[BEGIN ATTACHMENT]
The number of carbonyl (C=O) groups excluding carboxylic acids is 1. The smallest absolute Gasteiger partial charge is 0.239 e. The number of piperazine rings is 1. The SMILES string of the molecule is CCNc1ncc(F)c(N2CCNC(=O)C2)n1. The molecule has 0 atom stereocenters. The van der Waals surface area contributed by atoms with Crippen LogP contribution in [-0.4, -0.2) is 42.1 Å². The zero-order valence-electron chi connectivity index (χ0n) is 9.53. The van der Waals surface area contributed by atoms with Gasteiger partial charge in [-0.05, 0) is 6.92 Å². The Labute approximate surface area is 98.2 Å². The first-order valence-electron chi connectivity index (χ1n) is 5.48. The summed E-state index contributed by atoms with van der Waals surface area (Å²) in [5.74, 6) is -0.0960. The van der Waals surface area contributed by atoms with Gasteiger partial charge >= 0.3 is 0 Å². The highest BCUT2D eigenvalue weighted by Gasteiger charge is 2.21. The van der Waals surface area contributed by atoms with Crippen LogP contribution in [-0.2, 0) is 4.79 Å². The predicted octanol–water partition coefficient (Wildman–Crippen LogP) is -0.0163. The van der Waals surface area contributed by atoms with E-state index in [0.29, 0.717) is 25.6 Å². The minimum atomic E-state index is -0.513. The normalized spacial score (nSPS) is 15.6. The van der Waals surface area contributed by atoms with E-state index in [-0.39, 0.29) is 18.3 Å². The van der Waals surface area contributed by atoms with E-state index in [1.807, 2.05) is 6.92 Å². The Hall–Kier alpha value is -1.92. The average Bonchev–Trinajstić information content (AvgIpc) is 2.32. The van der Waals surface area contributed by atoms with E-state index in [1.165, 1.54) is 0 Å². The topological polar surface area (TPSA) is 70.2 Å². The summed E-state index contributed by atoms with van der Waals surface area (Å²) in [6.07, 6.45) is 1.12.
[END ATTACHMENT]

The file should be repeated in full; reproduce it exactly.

The number of carbonyl (C=O) groups excluding carboxylic acids is 1. The smallest absolute Gasteiger partial charge is 0.239 e. The number of piperazine rings is 1. The SMILES string of the molecule is CCNc1ncc(F)c(N2CCNC(=O)C2)n1. The molecule has 0 atom stereocenters. The van der Waals surface area contributed by atoms with Crippen LogP contribution in [-0.4, -0.2) is 42.1 Å². The zero-order valence-electron chi connectivity index (χ0n) is 9.53. The van der Waals surface area contributed by atoms with Gasteiger partial charge in [-0.05, 0) is 6.92 Å². The Labute approximate surface area is 98.2 Å². The first-order valence-electron chi connectivity index (χ1n) is 5.48. The summed E-state index contributed by atoms with van der Waals surface area (Å²) in [5.74, 6) is -0.0960. The van der Waals surface area contributed by atoms with Gasteiger partial charge >= 0.3 is 0 Å². The highest BCUT2D eigenvalue weighted by Gasteiger charge is 2.21. The van der Waals surface area contributed by atoms with Crippen LogP contribution in [-0.2, 0) is 4.79 Å². The predicted octanol–water partition coefficient (Wildman–Crippen LogP) is -0.0163. The van der Waals surface area contributed by atoms with E-state index in [0.29, 0.717) is 25.6 Å². The minimum atomic E-state index is -0.513. The normalized spacial score (nSPS) is 15.6. The van der Waals surface area contributed by atoms with E-state index in [-0.39, 0.29) is 18.3 Å². The van der Waals surface area contributed by atoms with E-state index in [1.807, 2.05) is 6.92 Å². The Hall–Kier alpha value is -1.92. The average Bonchev–Trinajstić information content (AvgIpc) is 2.32. The van der Waals surface area contributed by atoms with E-state index in [1.165, 1.54) is 0 Å². The topological polar surface area (TPSA) is 70.2 Å². The summed E-state index contributed by atoms with van der Waals surface area (Å²) in [6.07, 6.45) is 1.12.